Shari Vilchez-Blatt loves kids! This is the first thing you notice when you walk into her yoga studio, Karma Kids Yoga in New York City, a studio which caters to young yogis.
Shari’s enthusiasm and fun, creative approach to life infuses everything from the colorful wall paintings and bright green floor to the kids birthday parties, special events (such as Downward Doll Yoga and Pajama Glow in the Dark Yoga) and award winning music CD “Come Play Yoga!”
Shari joins Donna Freeman to talk all things kids yoga and share the impact she’s seen in the lives of families who participate. We’ll also delve into how partner poses influence children, youth and families creating connections, building trust and improving balance along with adding laughter and excitement to yoga class.
Original Air Date: June 4, 2013
- 7 tips on how to partner kids
- 25 unique partner poses with multiple variations for everyone from toddlers to grandparents
- a great partner yoga game
This is Part 2 in a four part series on Om for Kids and Teens. Watch for Part 1: The Sound of the Universe. Part 3: To Om or Not to Om and Part 4: The Benefits of Om.
Hello, my name is Donna Freeman, founder of Yogainmyschool.com. Today we’re here to talk about the wonderful sound OM.
Invariably when I go into a school or to teach children, somebody in the class who has never done yoga before will come in, sit down on their mat and go like this, “OOOMMMMM!” They are all excited to begin chanting. So, I’ll show you how to do that properly and the aspects of OM you can teach to children.
Today Alea has joined me. She is going to learn a few mudras, hand positions that you can do while chanting OM. As well as the different aspects of the sound itself.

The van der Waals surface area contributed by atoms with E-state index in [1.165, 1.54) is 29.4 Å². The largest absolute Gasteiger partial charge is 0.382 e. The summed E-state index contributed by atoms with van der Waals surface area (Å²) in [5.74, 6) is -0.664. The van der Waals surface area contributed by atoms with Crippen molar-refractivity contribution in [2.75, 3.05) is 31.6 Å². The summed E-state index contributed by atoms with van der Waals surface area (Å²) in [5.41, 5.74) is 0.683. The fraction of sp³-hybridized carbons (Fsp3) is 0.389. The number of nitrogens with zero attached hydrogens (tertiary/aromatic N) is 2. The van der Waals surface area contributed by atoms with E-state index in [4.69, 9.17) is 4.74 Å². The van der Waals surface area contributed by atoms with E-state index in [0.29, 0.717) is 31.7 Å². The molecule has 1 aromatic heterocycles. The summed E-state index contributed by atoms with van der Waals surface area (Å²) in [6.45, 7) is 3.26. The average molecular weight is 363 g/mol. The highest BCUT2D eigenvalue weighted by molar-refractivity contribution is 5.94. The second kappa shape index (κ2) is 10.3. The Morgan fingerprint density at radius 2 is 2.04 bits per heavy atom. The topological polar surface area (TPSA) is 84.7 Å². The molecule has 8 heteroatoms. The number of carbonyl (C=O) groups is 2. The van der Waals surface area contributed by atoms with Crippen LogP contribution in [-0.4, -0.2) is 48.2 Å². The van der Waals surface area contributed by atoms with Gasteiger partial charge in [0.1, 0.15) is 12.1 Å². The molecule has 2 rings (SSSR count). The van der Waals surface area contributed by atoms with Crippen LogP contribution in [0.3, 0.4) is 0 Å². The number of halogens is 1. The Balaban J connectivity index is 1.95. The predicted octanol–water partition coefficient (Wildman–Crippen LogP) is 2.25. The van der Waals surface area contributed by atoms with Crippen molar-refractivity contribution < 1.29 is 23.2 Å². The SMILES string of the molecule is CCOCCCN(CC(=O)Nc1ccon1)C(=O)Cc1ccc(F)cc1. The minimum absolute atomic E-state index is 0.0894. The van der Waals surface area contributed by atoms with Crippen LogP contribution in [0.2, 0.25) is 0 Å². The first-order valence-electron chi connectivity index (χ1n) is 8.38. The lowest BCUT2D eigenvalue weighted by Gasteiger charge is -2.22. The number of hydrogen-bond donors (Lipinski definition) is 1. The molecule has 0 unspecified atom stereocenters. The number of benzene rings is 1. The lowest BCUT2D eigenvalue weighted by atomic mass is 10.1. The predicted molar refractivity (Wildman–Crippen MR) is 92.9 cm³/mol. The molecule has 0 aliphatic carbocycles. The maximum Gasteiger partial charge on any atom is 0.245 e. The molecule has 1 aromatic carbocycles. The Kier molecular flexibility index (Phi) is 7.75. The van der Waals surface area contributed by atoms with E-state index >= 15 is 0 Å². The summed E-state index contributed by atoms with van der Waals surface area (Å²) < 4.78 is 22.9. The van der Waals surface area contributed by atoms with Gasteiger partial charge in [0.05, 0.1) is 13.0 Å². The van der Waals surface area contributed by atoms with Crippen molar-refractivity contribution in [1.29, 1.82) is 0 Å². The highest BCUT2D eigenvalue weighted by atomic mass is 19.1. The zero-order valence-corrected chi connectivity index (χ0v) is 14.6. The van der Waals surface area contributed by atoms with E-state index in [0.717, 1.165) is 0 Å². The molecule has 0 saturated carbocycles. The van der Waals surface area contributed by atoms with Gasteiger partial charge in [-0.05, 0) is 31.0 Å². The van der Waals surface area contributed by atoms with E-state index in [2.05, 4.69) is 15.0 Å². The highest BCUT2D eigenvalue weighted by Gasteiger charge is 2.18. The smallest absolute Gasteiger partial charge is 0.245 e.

Now when you chant OM, it’s really helpful because the vocalization changes the energy in your body, it provides healing energy. It enhances your overall health. It calms your emotions and quiets the mind while providing relaxation. And increases the sense of togetherness.
When you chant om, a lot of people, because of how it is written in English, think it is just two sounds O-M. I actually prefer the written form A-U-M, for OM, because that represents much better the sounds which you are producing.
There are three and a half parts to om. The first is down here in your belly. It is a big aaaahhh sound. And then the uuuuu sound is up into your chest. From there the mmmmm comes to your head. It’s like a buzzing bee. Then there is blessed silence. When you OM you have those parts to it.
The other part is a mudra if you are comfortable with that. The two most popular are anjali mudra, or namaste hands. Anjali meaning heart. So you can bring your thumbs to your sternum. The other would be gyan mudra where you make a circle with your index finger and thumb and the rest of your fingers are extended, and then you place that on your knees. You can choose whichever one of those you like. Or if you are not comfortable with either one you don’t need to do it either.
Join with us in oming three times. Close your eyes. Inhale.
Take a deep breath. Bow your head. And allow your eyes to fall open.
Very nicely done.
So I hope that helps for when you are teaching OM to children and teens and bringing the lovely sound of yoga into your life. Have a wonderful day. Namaste.